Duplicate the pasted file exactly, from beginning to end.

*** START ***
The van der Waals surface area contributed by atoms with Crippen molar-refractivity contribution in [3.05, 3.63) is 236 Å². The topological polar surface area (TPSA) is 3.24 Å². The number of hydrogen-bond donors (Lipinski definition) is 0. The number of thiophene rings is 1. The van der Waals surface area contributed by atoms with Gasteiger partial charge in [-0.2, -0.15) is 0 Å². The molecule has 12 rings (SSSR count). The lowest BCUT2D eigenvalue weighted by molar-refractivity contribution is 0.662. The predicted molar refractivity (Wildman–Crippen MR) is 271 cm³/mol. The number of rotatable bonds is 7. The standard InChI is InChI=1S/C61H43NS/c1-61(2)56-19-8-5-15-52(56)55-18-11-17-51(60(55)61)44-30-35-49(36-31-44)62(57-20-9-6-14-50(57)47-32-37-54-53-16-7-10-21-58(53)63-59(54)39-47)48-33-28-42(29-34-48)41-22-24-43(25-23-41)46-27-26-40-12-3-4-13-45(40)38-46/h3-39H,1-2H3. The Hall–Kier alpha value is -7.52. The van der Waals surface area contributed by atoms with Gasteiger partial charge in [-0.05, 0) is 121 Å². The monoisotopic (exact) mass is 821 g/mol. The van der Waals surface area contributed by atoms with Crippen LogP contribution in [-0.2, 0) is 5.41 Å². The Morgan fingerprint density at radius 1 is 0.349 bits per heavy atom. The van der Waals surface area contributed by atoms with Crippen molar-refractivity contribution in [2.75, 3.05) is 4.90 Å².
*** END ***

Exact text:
The van der Waals surface area contributed by atoms with Crippen molar-refractivity contribution in [3.05, 3.63) is 236 Å². The topological polar surface area (TPSA) is 3.24 Å². The number of hydrogen-bond donors (Lipinski definition) is 0. The number of thiophene rings is 1. The van der Waals surface area contributed by atoms with Gasteiger partial charge in [-0.2, -0.15) is 0 Å². The molecule has 12 rings (SSSR count). The lowest BCUT2D eigenvalue weighted by molar-refractivity contribution is 0.662. The predicted molar refractivity (Wildman–Crippen MR) is 271 cm³/mol. The number of rotatable bonds is 7. The standard InChI is InChI=1S/C61H43NS/c1-61(2)56-19-8-5-15-52(56)55-18-11-17-51(60(55)61)44-30-35-49(36-31-44)62(57-20-9-6-14-50(57)47-32-37-54-53-16-7-10-21-58(53)63-59(54)39-47)48-33-28-42(29-34-48)41-22-24-43(25-23-41)46-27-26-40-12-3-4-13-45(40)38-46/h3-39H,1-2H3. The Hall–Kier alpha value is -7.52. The van der Waals surface area contributed by atoms with Gasteiger partial charge in [-0.05, 0) is 121 Å². The monoisotopic (exact) mass is 821 g/mol. The van der Waals surface area contributed by atoms with Crippen LogP contribution in [-0.2, 0) is 5.41 Å². The Morgan fingerprint density at radius 1 is 0.349 bits per heavy atom. The van der Waals surface area contributed by atoms with Crippen molar-refractivity contribution in [2.75, 3.05) is 4.90 Å².